So after leaving Arizona, we spent some time in the beautiful state of New Mexico. We saw some awesome natural beauty and ate some delicious and spicy foods. In this post I will run through some of the highlights of our trip through New Mexico!
Our tour of New Mexico began with a day wandering through Carlsbad Caverns. While I prefer to be above ground and in wide open spaces, Steve has been wanting to explore these caves since childhood, so we knew we couldn’t miss them! The rock formations were incredible and the history and geology behind the caverns were really enjoyable to learn about.
Unfortunately, the experience of walking through Carlsbad Caverns left much to be desired. It felt more like tourist trap than a natural wonder. The first thing we noticed was that there was a cafe and gift shop built inside the cave right when you enter. Also, many of the rock structures were lit up with electric lights, which had long wires and extension cords clearly visible. While it was nice to be able to see the intricate geological formations lit up, I would have preferred to see them by lantern or flashlight. The electric lights and cords made the whole experience feel a bit less authentic.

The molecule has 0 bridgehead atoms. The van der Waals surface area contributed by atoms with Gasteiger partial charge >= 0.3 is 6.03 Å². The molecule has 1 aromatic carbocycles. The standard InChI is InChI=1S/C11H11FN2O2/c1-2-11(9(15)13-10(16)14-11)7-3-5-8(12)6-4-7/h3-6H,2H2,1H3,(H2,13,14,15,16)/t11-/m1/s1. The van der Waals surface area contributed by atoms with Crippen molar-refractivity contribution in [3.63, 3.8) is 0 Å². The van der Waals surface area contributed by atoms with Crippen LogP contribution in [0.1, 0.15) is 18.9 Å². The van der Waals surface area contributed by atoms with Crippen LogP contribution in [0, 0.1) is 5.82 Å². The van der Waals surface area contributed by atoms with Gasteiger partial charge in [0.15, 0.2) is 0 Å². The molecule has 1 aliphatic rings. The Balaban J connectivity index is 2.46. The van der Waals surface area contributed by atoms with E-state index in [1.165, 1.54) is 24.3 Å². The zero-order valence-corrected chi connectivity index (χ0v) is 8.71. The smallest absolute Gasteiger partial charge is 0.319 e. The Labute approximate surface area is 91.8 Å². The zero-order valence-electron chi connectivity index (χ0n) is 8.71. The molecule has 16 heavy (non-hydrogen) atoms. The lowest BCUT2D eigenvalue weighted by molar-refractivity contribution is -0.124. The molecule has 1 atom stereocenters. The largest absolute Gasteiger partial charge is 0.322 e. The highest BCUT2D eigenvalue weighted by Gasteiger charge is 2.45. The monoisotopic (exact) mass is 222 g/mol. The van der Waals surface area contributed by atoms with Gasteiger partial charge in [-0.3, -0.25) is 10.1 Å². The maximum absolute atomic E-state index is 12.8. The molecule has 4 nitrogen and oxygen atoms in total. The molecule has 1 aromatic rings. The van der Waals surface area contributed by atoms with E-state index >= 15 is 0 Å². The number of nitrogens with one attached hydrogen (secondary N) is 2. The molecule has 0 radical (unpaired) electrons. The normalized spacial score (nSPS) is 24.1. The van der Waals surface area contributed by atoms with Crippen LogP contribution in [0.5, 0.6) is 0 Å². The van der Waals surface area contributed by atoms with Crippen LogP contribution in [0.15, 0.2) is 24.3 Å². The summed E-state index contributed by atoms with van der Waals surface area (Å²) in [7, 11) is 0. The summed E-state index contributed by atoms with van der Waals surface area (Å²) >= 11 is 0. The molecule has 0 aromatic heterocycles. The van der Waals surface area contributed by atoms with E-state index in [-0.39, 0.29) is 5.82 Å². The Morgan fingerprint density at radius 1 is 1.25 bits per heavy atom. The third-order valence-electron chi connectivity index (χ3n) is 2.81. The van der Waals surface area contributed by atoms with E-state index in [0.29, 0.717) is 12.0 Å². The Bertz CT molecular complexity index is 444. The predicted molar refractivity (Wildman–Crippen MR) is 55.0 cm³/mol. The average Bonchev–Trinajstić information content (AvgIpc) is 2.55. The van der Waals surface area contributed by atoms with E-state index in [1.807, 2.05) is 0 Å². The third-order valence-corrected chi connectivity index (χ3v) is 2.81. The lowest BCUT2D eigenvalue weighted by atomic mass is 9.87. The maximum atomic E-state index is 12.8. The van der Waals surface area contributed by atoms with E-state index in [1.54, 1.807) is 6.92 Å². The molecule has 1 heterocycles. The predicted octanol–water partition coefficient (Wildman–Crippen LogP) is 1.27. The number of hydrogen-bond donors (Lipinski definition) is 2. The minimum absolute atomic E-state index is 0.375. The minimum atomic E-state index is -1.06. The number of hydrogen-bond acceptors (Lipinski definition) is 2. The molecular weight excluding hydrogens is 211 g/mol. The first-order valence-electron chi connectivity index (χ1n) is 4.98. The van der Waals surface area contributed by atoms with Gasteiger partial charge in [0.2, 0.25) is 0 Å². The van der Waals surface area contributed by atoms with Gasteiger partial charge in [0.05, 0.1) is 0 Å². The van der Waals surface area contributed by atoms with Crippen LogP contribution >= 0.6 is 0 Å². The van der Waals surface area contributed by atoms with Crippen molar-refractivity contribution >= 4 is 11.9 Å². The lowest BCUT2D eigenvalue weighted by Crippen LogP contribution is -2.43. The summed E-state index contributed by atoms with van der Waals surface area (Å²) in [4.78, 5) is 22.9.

The other downside to our visit were the massive crowds. We tried to take many photos, but large families and streams of visitors would pass by frequently, interrupting our shots. I imagined that inside the cave would feel eerie and spooky, but you really didn’t get more than a few seconds of silence before it was interrupted by yelling voices or cries. One caveat is that we only stayed one day and only saw the general cave area called the Big Room and did not stay for the smaller guided tours, since they were all full when we arrived. I imagine that these tours, since they are limited in numbers and explore deeper into the cave, would be a much more pleasant and natural experience. So my recommendation for Carlsbad Caverns is that you call ahead and book a small guided tour rather than just walking through the Big Room.
Oops, I said that I was going to be brief! I’ll try harder this time. Our next big stop in New Mexico was the famous town of Roswell. This was another place Steve had always dreamed of going since childhood so we couldn’t miss it. First of all, there are aliens everywhere: on signs, billboards, and store fronts.